As part of the design team for the Interdisciplinary Life Sciences Building at the University of Maryland Baltimore County, the landscape architect was responsible for helping nestle the 131,000 SF research and teaching building into one of the most active corridors on campus. The site is bordered on the north by The Commons, the hub of student life on campus, a parking garage and vehicular drop-off to the east, a preserved woodland to the south, and the main campus quad to the west. Central to the design is integrating these previously isolated functions in a space that promotes student social interaction and learning in a nature-inspired environment.
EXISTING CONDITIONS | The project leverages a prime location on two sides of the existing student union building to create a new pedestrian plaza while dealing with the needs associated with previously vehicular focused location.
INTEGRATING CAMPUS RELATIONSHIPS | An early priority for the project design was to integrate the previously isolated social, academic and natural functions surrounding the site. The resulting blend is a plaza that promotes student interaction and learning in a nature-inspired environment.
CHARACTER DRIVEN RESEARCH | The design of the site was crafted to reflect the natural elements of woods, water, and community, which were used as inspiration for its shape, function, and selection of plants and materials.
CAPITALIZING ON FOOT TRAFFIC | Activity zones and outdoor learning spaces are strategically placed along high-traffic areas to capitalize on foot traffic and foster a sense of community. All vehicular traffic allowed on-site is emergency or service related and is accommodated on predation-oriented routes.
CONNECTING TO NATURE | Stormwater management is seamlessly integrated into the overall design, adding environmental function to the landscape while also elevating the student experience of nature on campus. As a contrast to the traditional campus lawn, drifts of native plants provide the backdrop to causal student interaction.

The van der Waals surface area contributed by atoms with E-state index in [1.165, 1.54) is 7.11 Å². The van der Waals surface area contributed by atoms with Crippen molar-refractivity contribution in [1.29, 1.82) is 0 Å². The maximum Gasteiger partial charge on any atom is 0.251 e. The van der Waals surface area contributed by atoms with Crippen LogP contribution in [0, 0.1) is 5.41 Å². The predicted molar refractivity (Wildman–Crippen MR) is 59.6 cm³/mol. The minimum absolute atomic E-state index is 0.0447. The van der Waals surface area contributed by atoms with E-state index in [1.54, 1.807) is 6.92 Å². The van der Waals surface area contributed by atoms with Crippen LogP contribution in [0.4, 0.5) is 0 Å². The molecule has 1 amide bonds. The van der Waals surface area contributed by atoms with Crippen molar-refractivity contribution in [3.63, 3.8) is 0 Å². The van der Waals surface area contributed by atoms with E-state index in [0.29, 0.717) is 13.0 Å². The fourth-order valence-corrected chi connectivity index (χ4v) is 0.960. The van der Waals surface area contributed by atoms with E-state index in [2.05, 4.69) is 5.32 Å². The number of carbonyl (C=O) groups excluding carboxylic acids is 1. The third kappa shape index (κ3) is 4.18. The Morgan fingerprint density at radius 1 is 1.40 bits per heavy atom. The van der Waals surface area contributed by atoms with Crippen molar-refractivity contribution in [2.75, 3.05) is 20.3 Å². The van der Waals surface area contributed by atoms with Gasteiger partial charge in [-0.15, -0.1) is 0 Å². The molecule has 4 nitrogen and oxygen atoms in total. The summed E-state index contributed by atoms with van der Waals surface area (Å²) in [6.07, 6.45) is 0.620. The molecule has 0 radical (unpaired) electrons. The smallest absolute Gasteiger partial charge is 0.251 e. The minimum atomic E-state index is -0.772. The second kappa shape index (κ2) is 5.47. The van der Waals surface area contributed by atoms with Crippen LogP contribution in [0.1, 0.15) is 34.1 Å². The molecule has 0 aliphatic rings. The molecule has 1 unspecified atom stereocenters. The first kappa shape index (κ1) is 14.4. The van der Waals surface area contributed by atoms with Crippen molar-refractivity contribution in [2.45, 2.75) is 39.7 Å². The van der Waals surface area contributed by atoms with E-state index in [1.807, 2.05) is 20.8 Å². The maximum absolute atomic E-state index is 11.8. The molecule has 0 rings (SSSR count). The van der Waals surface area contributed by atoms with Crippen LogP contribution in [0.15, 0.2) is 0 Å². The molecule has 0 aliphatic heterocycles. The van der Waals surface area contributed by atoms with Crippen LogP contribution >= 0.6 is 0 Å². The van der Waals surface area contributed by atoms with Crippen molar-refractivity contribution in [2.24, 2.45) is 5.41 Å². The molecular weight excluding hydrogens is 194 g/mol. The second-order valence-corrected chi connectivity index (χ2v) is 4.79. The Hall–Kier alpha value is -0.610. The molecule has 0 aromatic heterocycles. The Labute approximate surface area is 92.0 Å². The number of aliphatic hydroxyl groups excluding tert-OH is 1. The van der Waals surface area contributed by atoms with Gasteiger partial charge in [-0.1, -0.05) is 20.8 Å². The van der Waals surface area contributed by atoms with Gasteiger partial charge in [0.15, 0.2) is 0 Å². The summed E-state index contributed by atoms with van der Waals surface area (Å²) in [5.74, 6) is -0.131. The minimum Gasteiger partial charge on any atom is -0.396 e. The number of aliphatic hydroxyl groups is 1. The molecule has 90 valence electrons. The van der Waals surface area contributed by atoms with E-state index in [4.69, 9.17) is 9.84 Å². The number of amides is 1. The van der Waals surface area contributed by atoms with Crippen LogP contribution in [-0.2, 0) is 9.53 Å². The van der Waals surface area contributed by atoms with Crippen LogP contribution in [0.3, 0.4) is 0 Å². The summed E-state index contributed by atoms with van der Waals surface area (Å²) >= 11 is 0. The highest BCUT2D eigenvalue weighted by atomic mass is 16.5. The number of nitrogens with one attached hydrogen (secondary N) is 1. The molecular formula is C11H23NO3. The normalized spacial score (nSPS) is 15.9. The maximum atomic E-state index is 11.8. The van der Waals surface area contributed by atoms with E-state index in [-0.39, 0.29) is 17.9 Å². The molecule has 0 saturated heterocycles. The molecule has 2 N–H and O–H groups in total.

A DYNAMIC LANDSCAPE | The network of generous curvilinear paths allows students to take multiple routes through the plaza. This phenomenon is complemented by the use of regionally native plants that change in color and texture throughout the season offering ever-new experiences.
CAMPUS CONNECTIONS | The Grove Plaza, an extension of the new ILSB building, connects several key campus areas. It serves as a main entry point for students and faculty coming from commuter lots, housing, and new building entrances.
PEDESTRIAN FIRST | The existing car-centric drop-off circle is revamped into a shared pedestrian area by rerouting vehicular traffic and installing security bollards for traffic regulation. A sinuous field of paving guides pedestrian circulation through the site in a motion that aims to connect minds with the life-giving processes of water.
ENCOURAGING LINGERING | Various seating options cater to a variety of casual and formal interactions. For example, backless benches provide a spot for students to rest and engage in brief conversations, while benches and seated tables offer spaces for studying, eating, and extend sitting.
TREE PRESERVATION | It was of utmost importance to the client and the landscape architect to incorporate two stately mature oak trees into the design, preserving their natural beauty and canopy for seating, while also carefully working around them to ensure their continued survival.
BAY-FRIENDLY LANDSCAPE | Integrated stormwater features not only provide a visually pleasing environment for relaxation, but also play an important role in protecting the Chesapeake watershed and furthering the university’s commitment to environmental sustainability.
CREATING THRIVING HABITAT | What was previously a mono-culture of lawn has been transformed into a diverse and thriving habitat for birds, insects and other animals, featuring a variety of native plantings that provide visual interest and beauty throughout the year.
INTERPRETIVE SIGNAGE | Interpretive signage is strategically placed throughout the site to educate visitors about the various green features, their environmental benefits, and how they fit into solving environmental issues surrounding Chesapeake Bay and the college’s broader Green Campus initiative.